Data_Sheet_4_Transcriptomic Alterations in Lung Adenocarcinoma Unveil New Mechanisms Targeted by the TBX2 Subfamily of Tumor Suppressor Genes.PDF (43.01 kB)

Data_Sheet_4_Transcriptomic Alterations in Lung Adenocarcinoma Unveil New Mechanisms Targeted by the TBX2 Subfamily of Tumor Suppressor Genes.PDF

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posted on 30.10.2018, 04:30 by Athar Khalil, Batoul Dekmak, Fouad Boulos, Jake Kantrowitz, Avrum Spira, Junya Fujimoto, Humam Kadara, Nehme El-Hachem, Georges Nemer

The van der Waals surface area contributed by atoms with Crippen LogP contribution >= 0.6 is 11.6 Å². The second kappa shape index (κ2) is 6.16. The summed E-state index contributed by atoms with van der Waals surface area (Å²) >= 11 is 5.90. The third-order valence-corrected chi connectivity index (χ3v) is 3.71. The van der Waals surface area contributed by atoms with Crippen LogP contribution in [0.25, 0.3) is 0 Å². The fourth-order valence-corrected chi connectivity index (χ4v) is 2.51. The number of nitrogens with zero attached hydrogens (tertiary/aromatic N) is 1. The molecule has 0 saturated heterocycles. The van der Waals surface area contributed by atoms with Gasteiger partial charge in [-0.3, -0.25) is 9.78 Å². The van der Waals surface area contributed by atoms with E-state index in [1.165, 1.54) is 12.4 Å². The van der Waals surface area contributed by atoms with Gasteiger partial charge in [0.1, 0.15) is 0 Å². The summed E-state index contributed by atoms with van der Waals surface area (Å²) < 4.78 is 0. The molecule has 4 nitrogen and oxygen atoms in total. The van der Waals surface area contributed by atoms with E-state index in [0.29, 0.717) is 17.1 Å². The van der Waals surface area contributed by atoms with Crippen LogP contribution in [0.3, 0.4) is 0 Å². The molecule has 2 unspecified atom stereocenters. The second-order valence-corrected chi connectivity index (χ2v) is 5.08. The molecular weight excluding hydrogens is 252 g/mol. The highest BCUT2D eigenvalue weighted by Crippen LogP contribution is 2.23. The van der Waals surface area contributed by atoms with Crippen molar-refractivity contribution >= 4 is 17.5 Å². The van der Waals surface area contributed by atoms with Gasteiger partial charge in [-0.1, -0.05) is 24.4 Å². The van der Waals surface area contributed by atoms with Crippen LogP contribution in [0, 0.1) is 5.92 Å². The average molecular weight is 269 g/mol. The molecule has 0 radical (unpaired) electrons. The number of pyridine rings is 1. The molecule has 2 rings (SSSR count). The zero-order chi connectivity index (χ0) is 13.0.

T-box (TBX) transcription factors are evolutionary conserved genes and master transcriptional regulators. In mammals, TBX2 subfamily (TBX2, TBX3, TBX4, and TBX5) genes are expressed in the developing lung bud and tracheae. Our group previously showed that the expression of TBX2 subfamily was significantly high in human normal lungs, but markedly suppressed in lung adenocarcinoma (LUAD). To further elucidate their role in LUAD pathogenesis, we first confirmed abundant expression of protein products of the four members by immunostaining in adult human normal lung tissues. We also found overall suppressed expression of these genes and their corresponding proteins in a panel of human LUAD cell lines. Transient over-expression of each of the genes in human (NCI-H1299), and mouse (MDA-F471) derived lung cancer cells was found to significantly inhibit growth and proliferation as well as induce apoptosis. Genome-wide transcriptomic analyses on NCI-H1299 cells, overexpressing TBX2 gene subfamily, unraveled novel regulatory pathways. These included, among others, inhibition of cell cycle progression but more importantly activation of the histone demethylase pathway. When using a pattern-matching algorithm, we showed that TBX's overexpression mimic molecular signatures from azacitidine treated NCI-H1299 cells which in turn are inversely correlated to expression profiles of both human and murine lung tumors relative to matched normal lung. In conclusion, we showed that the TBX2 subfamily genes play a critical tumor suppressor role in lung cancer pathogenesis through regulating its methylating pattern, making them putative candidates for epigenetic therapy in LUAD.

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